David Foster (producer of John Carpenter's The Thing, also a producer on the prequel);
"From a business point of view, horror films are young peoples films. So we specifically went out and said, Ok, lets get some popular attractive young actors & actresses in this film."
"It was really a specific plan to go after fresh young faces that are popular with the young people today."

I just hope that wasn't the mindset of whomever the producers are on The Thing prequel. But considering the casting choices, I wouldn't doubt it.

Tuesday, October 13, 2009

From The Archives; Creative Workplaces In The Madison Area

I'm a big proponent of creative design in regards to the workplace. No, it's not everything. But I would appreciate it if I were fortunate enough to work for a company that had creativity in mind when commissioning the building/workspace. Anything to make a job seem less like a job and more like super happy fun-time is OK with me.

A few years back I commented on (the lobby in) Electronic Theatre Controls, Inc. in Middleton after reading an article in the WSJ.

I once saw a piece on the new EPIC Systems Architect site/Company site/Art Installations/Voyager Hall & Epicenter Construction building in Verona on channel 5. Now I knew it was an expensive and expansive project, but I didn't know they had taken liberties with the conventional workplace design, as sampled in the photos below.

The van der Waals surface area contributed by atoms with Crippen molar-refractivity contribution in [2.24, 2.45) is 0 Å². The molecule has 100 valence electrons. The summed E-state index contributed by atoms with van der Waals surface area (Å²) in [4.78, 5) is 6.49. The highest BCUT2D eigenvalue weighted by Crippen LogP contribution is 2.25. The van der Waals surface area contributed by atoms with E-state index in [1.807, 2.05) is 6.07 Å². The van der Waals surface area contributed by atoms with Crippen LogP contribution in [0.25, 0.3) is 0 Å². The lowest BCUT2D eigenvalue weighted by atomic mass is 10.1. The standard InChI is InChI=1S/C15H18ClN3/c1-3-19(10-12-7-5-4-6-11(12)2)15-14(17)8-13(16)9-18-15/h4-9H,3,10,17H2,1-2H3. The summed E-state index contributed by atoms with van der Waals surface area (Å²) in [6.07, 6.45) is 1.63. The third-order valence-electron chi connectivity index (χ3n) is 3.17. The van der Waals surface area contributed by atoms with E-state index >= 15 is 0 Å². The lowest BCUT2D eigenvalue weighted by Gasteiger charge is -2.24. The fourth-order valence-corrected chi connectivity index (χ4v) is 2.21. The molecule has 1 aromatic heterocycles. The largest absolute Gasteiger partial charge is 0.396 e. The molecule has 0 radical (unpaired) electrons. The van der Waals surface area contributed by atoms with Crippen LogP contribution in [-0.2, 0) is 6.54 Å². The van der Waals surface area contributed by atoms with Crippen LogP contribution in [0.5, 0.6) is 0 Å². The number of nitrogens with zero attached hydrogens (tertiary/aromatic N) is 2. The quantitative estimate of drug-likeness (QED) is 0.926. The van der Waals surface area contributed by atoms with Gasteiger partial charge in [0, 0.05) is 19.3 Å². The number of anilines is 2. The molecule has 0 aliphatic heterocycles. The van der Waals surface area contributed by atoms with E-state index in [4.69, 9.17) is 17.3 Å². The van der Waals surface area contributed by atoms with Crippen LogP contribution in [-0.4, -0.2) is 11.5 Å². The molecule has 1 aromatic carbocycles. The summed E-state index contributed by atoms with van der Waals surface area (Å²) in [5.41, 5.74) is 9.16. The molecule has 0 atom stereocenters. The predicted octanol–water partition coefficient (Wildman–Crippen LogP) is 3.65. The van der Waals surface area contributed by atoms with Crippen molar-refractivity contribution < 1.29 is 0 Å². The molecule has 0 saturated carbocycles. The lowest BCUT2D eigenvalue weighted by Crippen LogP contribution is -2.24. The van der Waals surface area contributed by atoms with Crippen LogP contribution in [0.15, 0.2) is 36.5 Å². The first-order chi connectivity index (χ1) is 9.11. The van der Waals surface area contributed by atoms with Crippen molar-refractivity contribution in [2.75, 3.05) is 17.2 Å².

Top four photos courtesy of Pointy Kitty Studios.

Top two photos courtesy of 90 Degree Studios.

Top two photos courtesy of Sarah Best's Flickr page

Hallway photo courtesy of Glenn Loos-Austin's Flickr page

Is it safe to say that the EPIC Systems campus in Verona is the most architecturally creative building in the greater Madison area?
Sidenote; They've spared no expense in creating a "cool" work space, but I've heard that EPIC Systems is notorious for hiring recent green college grads (a minimum of a bachelor's degree is required to work there) and turning them into corporate slaves with 60+hr work weeks. Not exactly super happy fun-time!

Are there others (on a smaller scale) that have taken risks in the aesthetics dept. which I am not aware of? Sonic Foundry? Raven Software?(I'd been in the lobby of Raven Software and while it had nice clean lines and game poster's on the walls, it was still 'just a lobby').
How about Full Compass' new headquarters?

Are there any buildings in the east side business park (or the east side in general) that are architecturally creative?
The corporate headquarters of Madison's largest privately-owned co., American Family Insurance, surely didn't seem so. I heard some employee's used to refer to it as a prison. Almost does look like a supermax from a distance. WPS also seemed fairly standard, although I hear the older buildings are the worst. The Virchow Krause (now Baker Tilly) headquarters certainly isn't anything special. The lunch room is different but nothing spectacular. And the window-seat stools are really uncomfortable.
One would not expect businesses like accounting and insurance to design their buildings with creativity in mind. But then again EPIC Systems designs software for the health care industry.
So what about IT and (educational) software? The EDS (now HP Enterprise Services) Bridge st. building (especially the lower level) is dismal. Douglas Stewart took some liberties with the new area for their marketing department, with a warehouse like feel and loud colors. That would be a good example of creative design not always being to everyone's liking.